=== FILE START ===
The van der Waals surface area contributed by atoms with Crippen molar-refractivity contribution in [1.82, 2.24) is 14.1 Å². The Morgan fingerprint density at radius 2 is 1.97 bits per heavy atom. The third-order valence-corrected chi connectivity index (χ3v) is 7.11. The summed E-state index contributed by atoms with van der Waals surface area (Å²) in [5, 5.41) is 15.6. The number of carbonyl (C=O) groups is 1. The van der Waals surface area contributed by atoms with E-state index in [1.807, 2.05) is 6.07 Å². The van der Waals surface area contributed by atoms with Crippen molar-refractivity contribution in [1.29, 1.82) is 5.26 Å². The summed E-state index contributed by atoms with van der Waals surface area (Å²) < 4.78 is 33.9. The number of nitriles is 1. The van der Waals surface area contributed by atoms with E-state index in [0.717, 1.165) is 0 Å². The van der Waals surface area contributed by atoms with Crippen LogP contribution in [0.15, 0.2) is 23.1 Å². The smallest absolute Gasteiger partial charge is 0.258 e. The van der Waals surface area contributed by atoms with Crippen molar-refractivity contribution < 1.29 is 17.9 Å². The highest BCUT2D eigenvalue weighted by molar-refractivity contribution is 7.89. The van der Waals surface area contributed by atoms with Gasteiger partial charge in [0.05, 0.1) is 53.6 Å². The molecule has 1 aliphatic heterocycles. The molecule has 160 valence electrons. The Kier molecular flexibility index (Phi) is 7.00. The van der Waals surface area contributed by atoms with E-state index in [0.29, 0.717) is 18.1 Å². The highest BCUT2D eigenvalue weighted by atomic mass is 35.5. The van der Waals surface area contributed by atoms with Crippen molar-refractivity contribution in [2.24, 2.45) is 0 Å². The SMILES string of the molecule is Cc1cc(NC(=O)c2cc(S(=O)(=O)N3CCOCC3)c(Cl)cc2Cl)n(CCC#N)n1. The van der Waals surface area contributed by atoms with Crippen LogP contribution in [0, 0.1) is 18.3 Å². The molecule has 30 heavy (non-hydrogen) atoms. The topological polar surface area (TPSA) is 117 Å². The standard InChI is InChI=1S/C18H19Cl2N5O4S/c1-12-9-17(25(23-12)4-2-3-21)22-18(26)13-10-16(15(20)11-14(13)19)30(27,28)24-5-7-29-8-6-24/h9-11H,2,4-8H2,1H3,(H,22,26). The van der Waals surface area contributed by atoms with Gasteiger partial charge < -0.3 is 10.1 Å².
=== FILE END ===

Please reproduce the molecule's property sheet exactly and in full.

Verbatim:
The van der Waals surface area contributed by atoms with Crippen molar-refractivity contribution in [1.82, 2.24) is 14.1 Å². The Morgan fingerprint density at radius 2 is 1.97 bits per heavy atom. The third-order valence-corrected chi connectivity index (χ3v) is 7.11. The summed E-state index contributed by atoms with van der Waals surface area (Å²) in [5, 5.41) is 15.6. The number of carbonyl (C=O) groups is 1. The van der Waals surface area contributed by atoms with E-state index in [1.807, 2.05) is 6.07 Å². The van der Waals surface area contributed by atoms with Crippen molar-refractivity contribution in [1.29, 1.82) is 5.26 Å². The summed E-state index contributed by atoms with van der Waals surface area (Å²) < 4.78 is 33.9. The number of nitriles is 1. The van der Waals surface area contributed by atoms with E-state index in [0.717, 1.165) is 0 Å². The van der Waals surface area contributed by atoms with Crippen LogP contribution in [0.15, 0.2) is 23.1 Å². The smallest absolute Gasteiger partial charge is 0.258 e. The van der Waals surface area contributed by atoms with Crippen molar-refractivity contribution < 1.29 is 17.9 Å². The highest BCUT2D eigenvalue weighted by molar-refractivity contribution is 7.89. The van der Waals surface area contributed by atoms with Gasteiger partial charge in [0.05, 0.1) is 53.6 Å². The molecule has 1 aliphatic heterocycles. The molecule has 160 valence electrons. The Kier molecular flexibility index (Phi) is 7.00. The van der Waals surface area contributed by atoms with E-state index in [0.29, 0.717) is 18.1 Å². The highest BCUT2D eigenvalue weighted by atomic mass is 35.5. The van der Waals surface area contributed by atoms with Crippen molar-refractivity contribution in [2.24, 2.45) is 0 Å². The SMILES string of the molecule is Cc1cc(NC(=O)c2cc(S(=O)(=O)N3CCOCC3)c(Cl)cc2Cl)n(CCC#N)n1. The van der Waals surface area contributed by atoms with Crippen LogP contribution in [0, 0.1) is 18.3 Å². The molecule has 30 heavy (non-hydrogen) atoms. The topological polar surface area (TPSA) is 117 Å². The standard InChI is InChI=1S/C18H19Cl2N5O4S/c1-12-9-17(25(23-12)4-2-3-21)22-18(26)13-10-16(15(20)11-14(13)19)30(27,28)24-5-7-29-8-6-24/h9-11H,2,4-8H2,1H3,(H,22,26). The van der Waals surface area contributed by atoms with Gasteiger partial charge < -0.3 is 10.1 Å².